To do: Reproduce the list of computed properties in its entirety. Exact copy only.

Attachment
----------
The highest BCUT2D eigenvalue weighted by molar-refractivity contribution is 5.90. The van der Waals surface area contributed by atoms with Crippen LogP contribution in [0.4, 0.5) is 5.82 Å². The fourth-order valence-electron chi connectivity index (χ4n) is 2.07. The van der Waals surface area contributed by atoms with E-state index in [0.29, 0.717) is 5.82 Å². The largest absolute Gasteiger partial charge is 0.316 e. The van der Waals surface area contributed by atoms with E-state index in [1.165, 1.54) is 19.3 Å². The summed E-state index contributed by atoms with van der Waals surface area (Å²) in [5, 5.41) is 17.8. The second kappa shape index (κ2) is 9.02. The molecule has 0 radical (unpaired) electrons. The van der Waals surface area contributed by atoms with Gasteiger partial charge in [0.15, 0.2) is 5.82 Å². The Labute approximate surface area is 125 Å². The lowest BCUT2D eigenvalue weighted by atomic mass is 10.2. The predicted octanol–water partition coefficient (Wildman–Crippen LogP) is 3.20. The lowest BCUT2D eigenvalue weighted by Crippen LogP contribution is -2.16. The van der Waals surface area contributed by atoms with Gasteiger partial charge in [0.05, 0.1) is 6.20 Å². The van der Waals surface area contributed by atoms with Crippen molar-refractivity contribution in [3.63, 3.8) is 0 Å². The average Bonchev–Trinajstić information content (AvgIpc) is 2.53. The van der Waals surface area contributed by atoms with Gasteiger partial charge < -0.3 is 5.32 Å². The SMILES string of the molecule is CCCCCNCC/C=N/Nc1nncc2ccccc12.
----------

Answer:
The highest BCUT2D eigenvalue weighted by molar-refractivity contribution is 5.90. The van der Waals surface area contributed by atoms with Crippen LogP contribution in [0.4, 0.5) is 5.82 Å². The fourth-order valence-electron chi connectivity index (χ4n) is 2.07. The van der Waals surface area contributed by atoms with E-state index in [0.29, 0.717) is 5.82 Å². The largest absolute Gasteiger partial charge is 0.316 e. The van der Waals surface area contributed by atoms with E-state index in [1.165, 1.54) is 19.3 Å². The summed E-state index contributed by atoms with van der Waals surface area (Å²) in [5, 5.41) is 17.8. The second kappa shape index (κ2) is 9.02. The molecule has 0 radical (unpaired) electrons. The van der Waals surface area contributed by atoms with Gasteiger partial charge in [0.15, 0.2) is 5.82 Å². The Labute approximate surface area is 125 Å². The lowest BCUT2D eigenvalue weighted by atomic mass is 10.2. The predicted octanol–water partition coefficient (Wildman–Crippen LogP) is 3.20. The lowest BCUT2D eigenvalue weighted by Crippen LogP contribution is -2.16. The van der Waals surface area contributed by atoms with Gasteiger partial charge in [0.05, 0.1) is 6.20 Å². The van der Waals surface area contributed by atoms with Crippen molar-refractivity contribution in [3.63, 3.8) is 0 Å². The average Bonchev–Trinajstić information content (AvgIpc) is 2.53. The van der Waals surface area contributed by atoms with Gasteiger partial charge < -0.3 is 5.32 Å². The SMILES string of the molecule is CCCCCNCC/C=N/Nc1nncc2ccccc12.